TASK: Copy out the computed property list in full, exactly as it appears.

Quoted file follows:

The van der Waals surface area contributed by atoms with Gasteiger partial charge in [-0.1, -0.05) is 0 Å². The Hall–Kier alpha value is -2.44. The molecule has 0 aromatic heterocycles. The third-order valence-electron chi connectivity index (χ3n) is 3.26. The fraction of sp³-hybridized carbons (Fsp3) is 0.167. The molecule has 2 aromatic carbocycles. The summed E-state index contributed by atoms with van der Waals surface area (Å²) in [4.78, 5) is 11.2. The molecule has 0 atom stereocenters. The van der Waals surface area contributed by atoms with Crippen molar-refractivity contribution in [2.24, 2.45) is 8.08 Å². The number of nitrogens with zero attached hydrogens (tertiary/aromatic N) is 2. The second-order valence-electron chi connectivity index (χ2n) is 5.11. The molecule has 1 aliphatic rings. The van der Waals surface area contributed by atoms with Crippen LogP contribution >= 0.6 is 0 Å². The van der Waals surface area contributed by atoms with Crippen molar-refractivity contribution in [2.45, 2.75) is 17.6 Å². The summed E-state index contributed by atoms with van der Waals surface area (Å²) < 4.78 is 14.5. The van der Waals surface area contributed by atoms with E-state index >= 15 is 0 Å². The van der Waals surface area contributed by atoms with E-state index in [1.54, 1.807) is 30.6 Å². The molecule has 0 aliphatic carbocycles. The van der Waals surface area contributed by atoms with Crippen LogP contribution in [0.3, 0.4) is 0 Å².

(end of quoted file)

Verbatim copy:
The van der Waals surface area contributed by atoms with Gasteiger partial charge in [-0.1, -0.05) is 0 Å². The Hall–Kier alpha value is -2.44. The molecule has 0 aromatic heterocycles. The third-order valence-electron chi connectivity index (χ3n) is 3.26. The fraction of sp³-hybridized carbons (Fsp3) is 0.167. The molecule has 2 aromatic carbocycles. The summed E-state index contributed by atoms with van der Waals surface area (Å²) in [4.78, 5) is 11.2. The molecule has 0 atom stereocenters. The van der Waals surface area contributed by atoms with Crippen molar-refractivity contribution in [2.24, 2.45) is 8.08 Å². The number of nitrogens with zero attached hydrogens (tertiary/aromatic N) is 2. The second-order valence-electron chi connectivity index (χ2n) is 5.11. The molecule has 1 aliphatic rings. The van der Waals surface area contributed by atoms with Crippen LogP contribution >= 0.6 is 0 Å². The van der Waals surface area contributed by atoms with Crippen molar-refractivity contribution in [2.45, 2.75) is 17.6 Å². The summed E-state index contributed by atoms with van der Waals surface area (Å²) < 4.78 is 14.5. The van der Waals surface area contributed by atoms with E-state index >= 15 is 0 Å². The van der Waals surface area contributed by atoms with E-state index in [1.54, 1.807) is 30.6 Å². The molecule has 0 aliphatic carbocycles. The van der Waals surface area contributed by atoms with Crippen LogP contribution in [0.3, 0.4) is 0 Å².